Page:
using Private name objects for declarative property definition.

Andreas Rossberg rossberg at
Sat Jul 9 00:48:47 PDT 2011

On 9 July 2011 00:24, Brendan Eich <brendan at> wrote:
> On Jul 8, 2011, at 2:43 PM, Andreas Rossberg wrote:
>> One minor suggestion I'd have is to treat names as a proper new
>> primitive type, i.e. typeof key == "name", not "object". That way, it
>> can be defined much more cleanly what a name is, where its use is
>> legal (as opposed to proper objects), and where it maybe enjoys
>> special treatment.
> We went back and forth on this. I believe the rationale is in the wiki (but
> perhaps in one of the strawman:*name* pages). There are a couple of reasons:
> 1. We want private name objects to be usable as keys in WeakMaps. Clearly we
> could extend WeakMaps to have either "object" (but not "null") or "name"
> typeof-type keys, but that complexity is not warranted yet.

I can see that being a relevant use case for weak maps. But the same
logic applies to using, say, strings or numbers as keys. So isn't the
right fix rather to allow weak maps to be keyed on any JS value?

> 2. Private name objects are deeply frozen and behave like value types (since
> they have no copy semantics and you can only generate fresh ones). Thus they
> are typeof-type "object" but clearly distinct from string-equated property
> names that JS has sported so far.

> Oh, of course you meant to distinguish private names via typeof precisely to tell that they are not converted to strings when used as property names. For that test, the proposal
> proposes an isName predicate function exported from the "@name" built-in module.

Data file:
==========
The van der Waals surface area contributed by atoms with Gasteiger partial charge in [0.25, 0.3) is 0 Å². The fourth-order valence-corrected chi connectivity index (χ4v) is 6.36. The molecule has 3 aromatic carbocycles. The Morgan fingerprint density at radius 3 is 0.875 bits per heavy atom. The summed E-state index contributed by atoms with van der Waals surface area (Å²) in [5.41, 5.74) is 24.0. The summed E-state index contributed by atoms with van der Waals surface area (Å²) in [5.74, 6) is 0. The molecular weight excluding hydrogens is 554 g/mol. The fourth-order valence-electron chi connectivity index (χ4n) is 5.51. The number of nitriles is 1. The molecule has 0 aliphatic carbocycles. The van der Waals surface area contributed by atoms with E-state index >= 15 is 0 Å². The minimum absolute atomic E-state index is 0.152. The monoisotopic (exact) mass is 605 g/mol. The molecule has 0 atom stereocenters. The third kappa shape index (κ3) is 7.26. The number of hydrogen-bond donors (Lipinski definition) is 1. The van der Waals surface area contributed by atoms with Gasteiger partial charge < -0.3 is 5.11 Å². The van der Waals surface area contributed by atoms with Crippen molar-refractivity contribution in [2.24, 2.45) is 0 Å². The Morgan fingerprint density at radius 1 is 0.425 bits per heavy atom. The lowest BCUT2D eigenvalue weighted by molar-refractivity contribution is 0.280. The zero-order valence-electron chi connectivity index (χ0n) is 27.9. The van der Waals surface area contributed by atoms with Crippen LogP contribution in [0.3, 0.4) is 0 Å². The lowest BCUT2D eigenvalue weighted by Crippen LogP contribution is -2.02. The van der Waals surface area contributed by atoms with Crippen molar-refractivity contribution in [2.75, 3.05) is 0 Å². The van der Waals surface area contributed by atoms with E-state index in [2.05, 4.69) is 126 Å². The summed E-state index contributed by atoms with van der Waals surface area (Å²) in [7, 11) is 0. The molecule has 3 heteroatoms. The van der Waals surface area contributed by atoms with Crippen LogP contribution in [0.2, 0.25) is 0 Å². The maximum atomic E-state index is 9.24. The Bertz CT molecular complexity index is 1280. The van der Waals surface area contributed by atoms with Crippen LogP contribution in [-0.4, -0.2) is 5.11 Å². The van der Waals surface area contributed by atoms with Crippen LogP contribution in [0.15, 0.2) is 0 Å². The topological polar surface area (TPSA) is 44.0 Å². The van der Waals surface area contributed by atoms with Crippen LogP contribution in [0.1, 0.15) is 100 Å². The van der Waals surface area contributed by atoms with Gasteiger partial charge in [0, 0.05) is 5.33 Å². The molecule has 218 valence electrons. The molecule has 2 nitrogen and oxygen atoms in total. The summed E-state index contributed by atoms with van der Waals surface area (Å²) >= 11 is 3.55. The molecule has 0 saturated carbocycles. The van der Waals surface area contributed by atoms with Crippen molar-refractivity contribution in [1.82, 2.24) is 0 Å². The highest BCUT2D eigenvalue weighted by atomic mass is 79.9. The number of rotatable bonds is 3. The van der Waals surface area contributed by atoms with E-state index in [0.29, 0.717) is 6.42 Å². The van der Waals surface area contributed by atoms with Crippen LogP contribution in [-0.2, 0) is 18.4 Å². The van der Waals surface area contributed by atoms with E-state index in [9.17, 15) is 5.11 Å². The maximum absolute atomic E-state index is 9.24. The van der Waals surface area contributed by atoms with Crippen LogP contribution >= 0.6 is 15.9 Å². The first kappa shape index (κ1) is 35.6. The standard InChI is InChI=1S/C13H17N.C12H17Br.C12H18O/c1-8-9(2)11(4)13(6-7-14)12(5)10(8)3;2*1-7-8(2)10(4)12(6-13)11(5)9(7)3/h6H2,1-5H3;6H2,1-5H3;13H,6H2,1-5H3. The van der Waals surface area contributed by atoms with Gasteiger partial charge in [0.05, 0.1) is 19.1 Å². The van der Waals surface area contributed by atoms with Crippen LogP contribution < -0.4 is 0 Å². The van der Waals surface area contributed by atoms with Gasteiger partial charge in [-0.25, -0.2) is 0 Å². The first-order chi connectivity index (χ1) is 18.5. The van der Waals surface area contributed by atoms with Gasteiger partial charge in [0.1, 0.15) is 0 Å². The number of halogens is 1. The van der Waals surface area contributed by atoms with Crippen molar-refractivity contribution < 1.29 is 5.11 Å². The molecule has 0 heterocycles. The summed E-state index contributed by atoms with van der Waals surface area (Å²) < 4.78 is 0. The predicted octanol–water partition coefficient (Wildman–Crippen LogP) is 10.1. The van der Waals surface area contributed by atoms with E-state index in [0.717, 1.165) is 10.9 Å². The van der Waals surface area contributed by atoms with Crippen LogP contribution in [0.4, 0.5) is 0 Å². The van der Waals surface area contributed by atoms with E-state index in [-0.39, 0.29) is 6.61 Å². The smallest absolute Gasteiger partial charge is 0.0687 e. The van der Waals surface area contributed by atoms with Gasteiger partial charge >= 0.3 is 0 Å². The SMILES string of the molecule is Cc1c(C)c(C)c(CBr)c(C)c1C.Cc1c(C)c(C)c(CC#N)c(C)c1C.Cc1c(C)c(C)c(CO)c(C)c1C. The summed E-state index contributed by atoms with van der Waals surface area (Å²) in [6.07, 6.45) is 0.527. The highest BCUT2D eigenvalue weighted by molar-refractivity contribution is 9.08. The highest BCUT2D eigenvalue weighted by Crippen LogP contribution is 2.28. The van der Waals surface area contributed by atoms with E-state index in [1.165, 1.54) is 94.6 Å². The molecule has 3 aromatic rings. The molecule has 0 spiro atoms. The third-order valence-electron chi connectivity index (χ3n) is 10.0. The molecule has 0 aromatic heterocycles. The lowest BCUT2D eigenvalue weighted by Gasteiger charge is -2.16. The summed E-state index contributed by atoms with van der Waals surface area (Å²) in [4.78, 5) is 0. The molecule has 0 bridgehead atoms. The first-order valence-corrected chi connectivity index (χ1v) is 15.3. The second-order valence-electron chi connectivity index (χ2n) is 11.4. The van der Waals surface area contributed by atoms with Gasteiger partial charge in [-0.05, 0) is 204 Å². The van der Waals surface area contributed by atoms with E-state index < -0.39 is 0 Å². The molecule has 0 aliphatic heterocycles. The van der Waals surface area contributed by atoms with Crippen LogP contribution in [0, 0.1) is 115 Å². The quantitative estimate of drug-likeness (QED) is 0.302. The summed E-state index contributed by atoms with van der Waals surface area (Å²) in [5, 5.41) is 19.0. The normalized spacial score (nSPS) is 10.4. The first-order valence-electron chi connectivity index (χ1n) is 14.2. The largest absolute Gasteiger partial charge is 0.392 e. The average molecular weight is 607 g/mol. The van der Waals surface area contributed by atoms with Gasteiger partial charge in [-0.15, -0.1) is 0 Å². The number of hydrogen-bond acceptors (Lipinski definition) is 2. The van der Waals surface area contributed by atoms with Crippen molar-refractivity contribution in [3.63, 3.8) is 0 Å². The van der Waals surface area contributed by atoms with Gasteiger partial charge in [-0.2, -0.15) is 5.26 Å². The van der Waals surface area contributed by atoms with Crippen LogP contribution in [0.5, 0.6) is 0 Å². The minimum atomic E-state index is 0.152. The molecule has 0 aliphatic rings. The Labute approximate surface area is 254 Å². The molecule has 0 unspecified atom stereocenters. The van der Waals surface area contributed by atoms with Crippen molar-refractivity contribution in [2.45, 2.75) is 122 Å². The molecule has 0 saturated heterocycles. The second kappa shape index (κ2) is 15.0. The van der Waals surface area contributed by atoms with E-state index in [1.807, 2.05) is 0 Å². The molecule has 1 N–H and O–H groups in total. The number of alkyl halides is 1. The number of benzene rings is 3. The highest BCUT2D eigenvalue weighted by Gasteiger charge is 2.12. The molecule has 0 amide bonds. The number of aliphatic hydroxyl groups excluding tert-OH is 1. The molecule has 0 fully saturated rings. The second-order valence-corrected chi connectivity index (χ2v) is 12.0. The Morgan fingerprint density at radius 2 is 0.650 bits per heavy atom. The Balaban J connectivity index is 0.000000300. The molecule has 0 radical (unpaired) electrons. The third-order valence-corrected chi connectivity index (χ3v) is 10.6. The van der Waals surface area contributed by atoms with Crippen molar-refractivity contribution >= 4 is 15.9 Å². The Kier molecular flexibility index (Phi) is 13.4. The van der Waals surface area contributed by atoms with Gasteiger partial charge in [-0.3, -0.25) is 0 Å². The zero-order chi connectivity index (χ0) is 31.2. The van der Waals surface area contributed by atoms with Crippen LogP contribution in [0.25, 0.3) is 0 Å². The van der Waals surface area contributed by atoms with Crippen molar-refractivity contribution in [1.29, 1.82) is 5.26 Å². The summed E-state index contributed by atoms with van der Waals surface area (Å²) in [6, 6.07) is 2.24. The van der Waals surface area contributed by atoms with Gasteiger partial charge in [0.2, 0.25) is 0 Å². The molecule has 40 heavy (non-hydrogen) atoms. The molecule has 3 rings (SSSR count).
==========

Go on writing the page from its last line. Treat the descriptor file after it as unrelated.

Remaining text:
Yes, I know. But this is introducing a kind of ad-hoc shadow type
mechanism. Morally, this is a type distinction, so why not make it
one? Moreover, I feel that ES already has too many classification
mechanisms (typeof, class, instanceof), so adding yet another one
through the back door doesn't seem optimal.

> [...] in the case of private name objects, we don't think we have
> good enough reason to add a typeof name -- and then to complicate WeakMap.

Why do you think that it would that make WeakMap more complicated? As
far as I can see, implementations will internally make that very type
distinction anyways. And the spec also has to make it, one way or the

>> I like this notation most, because it can be generalised in a
>> consistent manner beyond the special case of private names: there is
>> no reason that the bit in brackets is just an identifier, we could
>> allow arbitrary expressions.
> Then the shape of the object is not static. Perhaps this is worth the costs
> to implementations and other "analyzers" (static program analysis, human
> readers). We should discuss a bit more first, as I just wrote in reply to
> Allen.

I don't think that the more general form would be a big deal for
implementations. And it is still easy to identify object expressions
with static shape syntactically: they don't use [_]. Analyses
shouldn't be harder than for a series of assignments (which you
probably could desugar this into).

> Here, with obj = { [expr]: value } as the way to compute a property name in
> an object initialiser (I must not write "object literal" any longer), we are
> proceeding up another small and separate hill. But, is this the right design
> for object initialisers (which the normative grammar does call
> "ObjectLiterals")?

(If you care about that, then that's a misnomer already, since the
property values have always been arbitrary expressions.)


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